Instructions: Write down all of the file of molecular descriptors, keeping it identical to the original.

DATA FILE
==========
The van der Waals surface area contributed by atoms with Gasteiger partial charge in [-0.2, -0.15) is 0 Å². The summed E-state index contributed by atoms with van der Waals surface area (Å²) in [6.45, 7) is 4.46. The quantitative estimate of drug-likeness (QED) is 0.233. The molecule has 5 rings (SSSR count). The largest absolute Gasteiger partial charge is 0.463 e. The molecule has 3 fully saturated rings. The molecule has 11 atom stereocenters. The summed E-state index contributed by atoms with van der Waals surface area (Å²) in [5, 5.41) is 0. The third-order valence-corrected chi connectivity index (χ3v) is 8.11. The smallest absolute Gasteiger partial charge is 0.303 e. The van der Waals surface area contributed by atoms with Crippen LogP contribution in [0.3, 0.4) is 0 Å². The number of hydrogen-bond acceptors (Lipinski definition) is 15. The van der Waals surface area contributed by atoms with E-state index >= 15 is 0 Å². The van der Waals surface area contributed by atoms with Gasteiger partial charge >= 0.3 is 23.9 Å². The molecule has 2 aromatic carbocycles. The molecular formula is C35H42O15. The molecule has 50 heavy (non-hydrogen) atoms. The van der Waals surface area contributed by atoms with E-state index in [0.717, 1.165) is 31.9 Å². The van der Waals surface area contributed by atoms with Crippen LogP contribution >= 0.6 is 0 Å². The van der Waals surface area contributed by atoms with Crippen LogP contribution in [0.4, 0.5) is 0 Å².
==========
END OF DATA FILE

The van der Waals surface area contributed by atoms with Gasteiger partial charge in [-0.2, -0.15) is 0 Å². The summed E-state index contributed by atoms with van der Waals surface area (Å²) in [6.45, 7) is 4.46. The quantitative estimate of drug-likeness (QED) is 0.233. The molecule has 5 rings (SSSR count). The largest absolute Gasteiger partial charge is 0.463 e. The molecule has 3 fully saturated rings. The molecule has 11 atom stereocenters. The summed E-state index contributed by atoms with van der Waals surface area (Å²) in [5, 5.41) is 0. The third-order valence-corrected chi connectivity index (χ3v) is 8.11. The smallest absolute Gasteiger partial charge is 0.303 e. The van der Waals surface area contributed by atoms with Crippen LogP contribution in [0.3, 0.4) is 0 Å². The number of hydrogen-bond acceptors (Lipinski definition) is 15. The van der Waals surface area contributed by atoms with E-state index >= 15 is 0 Å². The van der Waals surface area contributed by atoms with Gasteiger partial charge >= 0.3 is 23.9 Å². The molecule has 2 aromatic carbocycles. The molecular formula is C35H42O15. The molecule has 50 heavy (non-hydrogen) atoms. The van der Waals surface area contributed by atoms with E-state index in [0.717, 1.165) is 31.9 Å². The van der Waals surface area contributed by atoms with Crippen LogP contribution >= 0.6 is 0 Å². The van der Waals surface area contributed by atoms with Crippen LogP contribution in [0.4, 0.5) is 0 Å².